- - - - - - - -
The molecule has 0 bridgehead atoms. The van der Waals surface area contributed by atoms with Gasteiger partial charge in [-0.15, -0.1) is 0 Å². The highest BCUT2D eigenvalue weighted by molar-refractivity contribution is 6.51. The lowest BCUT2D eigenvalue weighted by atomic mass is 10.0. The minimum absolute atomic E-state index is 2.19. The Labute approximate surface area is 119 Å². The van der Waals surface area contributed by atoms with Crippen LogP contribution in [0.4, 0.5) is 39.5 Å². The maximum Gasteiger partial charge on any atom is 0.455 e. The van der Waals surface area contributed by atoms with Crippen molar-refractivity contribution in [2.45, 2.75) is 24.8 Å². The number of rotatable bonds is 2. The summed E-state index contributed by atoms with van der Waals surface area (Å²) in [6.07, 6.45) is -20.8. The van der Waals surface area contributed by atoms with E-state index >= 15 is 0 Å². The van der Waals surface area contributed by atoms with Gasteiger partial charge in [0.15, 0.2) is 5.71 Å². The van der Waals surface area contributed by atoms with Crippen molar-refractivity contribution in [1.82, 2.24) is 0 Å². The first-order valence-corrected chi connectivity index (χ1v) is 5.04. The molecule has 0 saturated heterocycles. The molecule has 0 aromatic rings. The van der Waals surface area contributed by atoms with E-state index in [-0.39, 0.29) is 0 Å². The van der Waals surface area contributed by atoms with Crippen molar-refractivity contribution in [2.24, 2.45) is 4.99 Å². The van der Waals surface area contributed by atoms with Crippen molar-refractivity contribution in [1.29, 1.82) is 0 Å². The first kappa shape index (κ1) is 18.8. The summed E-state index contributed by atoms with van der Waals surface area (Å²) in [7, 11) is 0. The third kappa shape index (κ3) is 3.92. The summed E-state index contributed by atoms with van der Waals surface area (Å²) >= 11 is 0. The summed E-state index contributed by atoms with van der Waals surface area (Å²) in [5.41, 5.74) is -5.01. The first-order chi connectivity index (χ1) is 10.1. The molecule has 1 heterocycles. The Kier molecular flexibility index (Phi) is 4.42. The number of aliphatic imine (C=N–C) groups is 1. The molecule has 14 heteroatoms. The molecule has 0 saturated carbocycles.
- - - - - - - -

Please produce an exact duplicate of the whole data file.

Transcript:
The molecule has 0 bridgehead atoms. The van der Waals surface area contributed by atoms with Gasteiger partial charge in [-0.15, -0.1) is 0 Å². The highest BCUT2D eigenvalue weighted by molar-refractivity contribution is 6.51. The lowest BCUT2D eigenvalue weighted by atomic mass is 10.0. The minimum absolute atomic E-state index is 2.19. The Labute approximate surface area is 119 Å². The van der Waals surface area contributed by atoms with Crippen LogP contribution in [0.4, 0.5) is 39.5 Å². The maximum Gasteiger partial charge on any atom is 0.455 e. The van der Waals surface area contributed by atoms with Crippen molar-refractivity contribution in [2.45, 2.75) is 24.8 Å². The number of rotatable bonds is 2. The summed E-state index contributed by atoms with van der Waals surface area (Å²) in [6.07, 6.45) is -20.8. The van der Waals surface area contributed by atoms with E-state index >= 15 is 0 Å². The van der Waals surface area contributed by atoms with Gasteiger partial charge in [0.15, 0.2) is 5.71 Å². The van der Waals surface area contributed by atoms with Crippen molar-refractivity contribution in [1.82, 2.24) is 0 Å². The first-order valence-corrected chi connectivity index (χ1v) is 5.04. The molecule has 0 saturated heterocycles. The molecule has 0 aromatic rings. The van der Waals surface area contributed by atoms with E-state index in [-0.39, 0.29) is 0 Å². The van der Waals surface area contributed by atoms with Crippen molar-refractivity contribution in [2.24, 2.45) is 4.99 Å². The van der Waals surface area contributed by atoms with Crippen molar-refractivity contribution in [1.29, 1.82) is 0 Å². The first kappa shape index (κ1) is 18.8. The summed E-state index contributed by atoms with van der Waals surface area (Å²) in [7, 11) is 0. The third kappa shape index (κ3) is 3.92. The summed E-state index contributed by atoms with van der Waals surface area (Å²) >= 11 is 0. The summed E-state index contributed by atoms with van der Waals surface area (Å²) in [5.41, 5.74) is -5.01. The first-order chi connectivity index (χ1) is 10.1. The molecule has 1 heterocycles. The Kier molecular flexibility index (Phi) is 4.42. The number of aliphatic imine (C=N–C) groups is 1. The molecule has 14 heteroatoms. The molecule has 0 saturated carbocycles.